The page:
Trump announced Tuesday that his administration was making $5 million available to the city and sending than $42 million to the state, with most of the funding aimed at bolstering law enforcement, he said.
The violence reached its peak the night of Aug. 25, two days after Blake was shot, when police said the 17-year-old armed with an illegal semi-automatic rifle shot and killed two protesters in the streets. Since then marches organized both by backers of police and Blake’s family have all been peaceful with no vandalism or destruction to public property.
Biden, all the while, has tried to refocus the race on what has been its defining theme—Trump’s handling of the coronavirus pandemic, which has left more than 180,000 Americans dead—after a multi-day onslaught by the president’s team to make the campaign about the violence rattling American cities.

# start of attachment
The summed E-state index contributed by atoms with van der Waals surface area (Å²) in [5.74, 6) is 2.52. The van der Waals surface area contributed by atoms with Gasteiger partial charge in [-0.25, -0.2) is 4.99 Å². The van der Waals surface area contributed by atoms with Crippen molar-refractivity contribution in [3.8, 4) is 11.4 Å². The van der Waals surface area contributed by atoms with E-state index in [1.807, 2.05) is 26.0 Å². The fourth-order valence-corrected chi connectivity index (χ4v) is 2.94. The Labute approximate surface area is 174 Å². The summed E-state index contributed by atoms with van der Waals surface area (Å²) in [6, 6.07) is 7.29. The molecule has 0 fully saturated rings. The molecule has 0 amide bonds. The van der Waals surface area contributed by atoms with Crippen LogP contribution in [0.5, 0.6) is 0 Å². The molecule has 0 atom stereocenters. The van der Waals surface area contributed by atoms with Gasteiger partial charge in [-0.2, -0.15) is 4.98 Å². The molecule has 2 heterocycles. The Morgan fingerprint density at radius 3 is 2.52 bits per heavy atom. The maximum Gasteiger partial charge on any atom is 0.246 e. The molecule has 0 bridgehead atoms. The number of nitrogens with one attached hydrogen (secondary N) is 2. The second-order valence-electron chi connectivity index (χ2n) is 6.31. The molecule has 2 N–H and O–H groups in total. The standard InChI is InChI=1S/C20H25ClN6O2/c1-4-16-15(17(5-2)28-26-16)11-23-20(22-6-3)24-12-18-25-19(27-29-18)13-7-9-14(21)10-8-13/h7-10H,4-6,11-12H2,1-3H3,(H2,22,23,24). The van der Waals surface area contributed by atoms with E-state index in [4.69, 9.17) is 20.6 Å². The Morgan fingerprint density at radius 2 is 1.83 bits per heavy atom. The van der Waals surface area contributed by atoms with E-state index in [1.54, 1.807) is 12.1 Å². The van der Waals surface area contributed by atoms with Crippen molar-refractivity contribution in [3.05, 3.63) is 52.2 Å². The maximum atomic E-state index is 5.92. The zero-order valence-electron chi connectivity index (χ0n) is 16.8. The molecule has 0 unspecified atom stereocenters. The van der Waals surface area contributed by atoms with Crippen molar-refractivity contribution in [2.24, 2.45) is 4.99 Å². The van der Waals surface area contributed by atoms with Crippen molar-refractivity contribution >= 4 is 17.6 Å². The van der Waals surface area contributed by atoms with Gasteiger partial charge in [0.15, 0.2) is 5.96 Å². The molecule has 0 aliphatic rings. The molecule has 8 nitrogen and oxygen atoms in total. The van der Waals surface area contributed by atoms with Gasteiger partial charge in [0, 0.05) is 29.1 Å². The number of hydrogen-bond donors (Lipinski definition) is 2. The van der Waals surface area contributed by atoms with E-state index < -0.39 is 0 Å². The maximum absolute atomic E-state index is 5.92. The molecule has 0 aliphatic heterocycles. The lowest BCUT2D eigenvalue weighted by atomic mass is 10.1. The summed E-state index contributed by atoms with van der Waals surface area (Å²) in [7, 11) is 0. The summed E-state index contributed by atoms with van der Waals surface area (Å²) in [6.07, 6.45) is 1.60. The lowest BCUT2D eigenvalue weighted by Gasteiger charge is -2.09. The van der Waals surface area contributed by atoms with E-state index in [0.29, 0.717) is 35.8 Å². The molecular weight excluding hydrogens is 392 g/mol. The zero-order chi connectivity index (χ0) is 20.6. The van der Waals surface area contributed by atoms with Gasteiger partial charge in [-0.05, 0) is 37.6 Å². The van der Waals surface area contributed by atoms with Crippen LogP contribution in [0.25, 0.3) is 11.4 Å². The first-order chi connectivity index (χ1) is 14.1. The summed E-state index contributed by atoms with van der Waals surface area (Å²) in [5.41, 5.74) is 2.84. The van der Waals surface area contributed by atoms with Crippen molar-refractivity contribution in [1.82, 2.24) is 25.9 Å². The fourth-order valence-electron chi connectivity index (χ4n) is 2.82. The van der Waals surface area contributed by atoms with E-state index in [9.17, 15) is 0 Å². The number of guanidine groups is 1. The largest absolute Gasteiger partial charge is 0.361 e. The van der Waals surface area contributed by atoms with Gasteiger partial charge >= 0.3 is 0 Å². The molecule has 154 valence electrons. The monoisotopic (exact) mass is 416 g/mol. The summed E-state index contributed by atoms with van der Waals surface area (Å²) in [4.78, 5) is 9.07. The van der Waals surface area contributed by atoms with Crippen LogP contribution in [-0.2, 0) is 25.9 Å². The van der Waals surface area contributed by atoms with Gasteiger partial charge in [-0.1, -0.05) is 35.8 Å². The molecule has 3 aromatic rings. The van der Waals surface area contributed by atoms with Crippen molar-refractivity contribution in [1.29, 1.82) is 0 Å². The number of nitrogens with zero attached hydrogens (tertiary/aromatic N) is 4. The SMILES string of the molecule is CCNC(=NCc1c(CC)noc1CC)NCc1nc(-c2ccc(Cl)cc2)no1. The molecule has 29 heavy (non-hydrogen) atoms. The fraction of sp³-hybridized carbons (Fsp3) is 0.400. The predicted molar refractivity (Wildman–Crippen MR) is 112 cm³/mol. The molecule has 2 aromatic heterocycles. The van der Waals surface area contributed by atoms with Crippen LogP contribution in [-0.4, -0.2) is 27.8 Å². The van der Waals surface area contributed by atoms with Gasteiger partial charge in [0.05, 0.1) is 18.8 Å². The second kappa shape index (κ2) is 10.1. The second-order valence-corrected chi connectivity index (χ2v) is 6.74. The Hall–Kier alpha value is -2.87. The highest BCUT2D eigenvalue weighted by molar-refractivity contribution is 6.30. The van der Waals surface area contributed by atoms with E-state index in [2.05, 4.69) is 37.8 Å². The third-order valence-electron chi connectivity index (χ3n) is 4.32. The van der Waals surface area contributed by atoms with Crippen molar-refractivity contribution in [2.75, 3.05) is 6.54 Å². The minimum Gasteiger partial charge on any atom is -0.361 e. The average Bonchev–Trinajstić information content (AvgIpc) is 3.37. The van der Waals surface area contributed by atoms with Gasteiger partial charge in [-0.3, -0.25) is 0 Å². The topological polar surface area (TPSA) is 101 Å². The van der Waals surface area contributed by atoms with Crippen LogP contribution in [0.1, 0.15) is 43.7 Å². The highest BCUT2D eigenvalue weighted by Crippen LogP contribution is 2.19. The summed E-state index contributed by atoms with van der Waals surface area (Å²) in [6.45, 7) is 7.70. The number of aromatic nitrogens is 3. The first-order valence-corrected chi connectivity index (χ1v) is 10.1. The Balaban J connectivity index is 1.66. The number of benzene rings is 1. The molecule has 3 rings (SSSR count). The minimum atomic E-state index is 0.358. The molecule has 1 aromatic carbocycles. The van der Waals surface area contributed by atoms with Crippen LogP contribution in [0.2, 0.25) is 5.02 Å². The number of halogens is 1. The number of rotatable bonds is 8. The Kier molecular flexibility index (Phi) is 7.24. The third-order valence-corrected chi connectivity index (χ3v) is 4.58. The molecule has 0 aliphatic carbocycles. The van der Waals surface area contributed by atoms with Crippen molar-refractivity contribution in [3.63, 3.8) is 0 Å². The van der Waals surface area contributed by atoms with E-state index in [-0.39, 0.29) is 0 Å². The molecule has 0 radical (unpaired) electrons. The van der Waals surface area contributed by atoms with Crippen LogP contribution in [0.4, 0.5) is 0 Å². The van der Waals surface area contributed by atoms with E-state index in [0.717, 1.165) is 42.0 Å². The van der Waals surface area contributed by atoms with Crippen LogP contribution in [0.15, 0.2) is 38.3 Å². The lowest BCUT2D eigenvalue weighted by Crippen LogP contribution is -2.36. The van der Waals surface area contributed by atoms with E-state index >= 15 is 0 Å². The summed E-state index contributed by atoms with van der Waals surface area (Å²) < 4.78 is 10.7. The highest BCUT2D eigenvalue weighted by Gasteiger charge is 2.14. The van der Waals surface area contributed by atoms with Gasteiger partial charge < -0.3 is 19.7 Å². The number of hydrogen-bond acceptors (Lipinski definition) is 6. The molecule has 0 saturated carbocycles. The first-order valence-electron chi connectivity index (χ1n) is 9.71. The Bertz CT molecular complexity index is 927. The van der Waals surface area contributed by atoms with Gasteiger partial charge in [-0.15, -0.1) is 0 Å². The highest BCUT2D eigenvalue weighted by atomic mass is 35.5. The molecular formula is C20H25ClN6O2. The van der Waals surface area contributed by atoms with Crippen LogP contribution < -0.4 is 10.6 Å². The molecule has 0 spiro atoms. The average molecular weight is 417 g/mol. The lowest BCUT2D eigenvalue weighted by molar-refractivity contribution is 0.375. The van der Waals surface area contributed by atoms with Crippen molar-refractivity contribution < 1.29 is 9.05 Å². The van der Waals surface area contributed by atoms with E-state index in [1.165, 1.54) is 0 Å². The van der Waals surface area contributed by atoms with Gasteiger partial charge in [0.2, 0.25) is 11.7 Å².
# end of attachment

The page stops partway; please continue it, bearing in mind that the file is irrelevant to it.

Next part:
Biden’s wife, Jill, on Tuesday kicked off a multi-week, 10-city tour of schools disrupted by the pandemic in eight battleground states, drawing a direct line from the empty classrooms to the administration’s failures combating COVID-19.
During her tour of a Wilmington, Delaware, school, she spoke with teachers and administrators about doubts that in-person learning will actually resume anytime soon and the challenges—including obtaining new small desks and protective equipment to make sure classrooms can handle social distancing—if they do. She said feelings about heading back to school “have turned from excitement into anxiety, and the playgrounds are still.”
Rock County judges have decided to ease back toward normal operations after more than four months when nearly all court hearings were either postponed or held using the Zoom conferencing app.
Some hearings will now be held in person, despite the ongoing coronavirus pandemic.
“We’re looking at a very small number (of hearings),” Judge Karl Hanson said.
The judges determined that as of Monday, they had met the benchmarks they set in their reopening plan.
Those benchmarks include courthouse preparations such as hand sanitizing stations, signs indicating social distances, installation of see-through plastic panels, air purifiers and arrangements for all courtroom surfaces to be sanitized between hearings.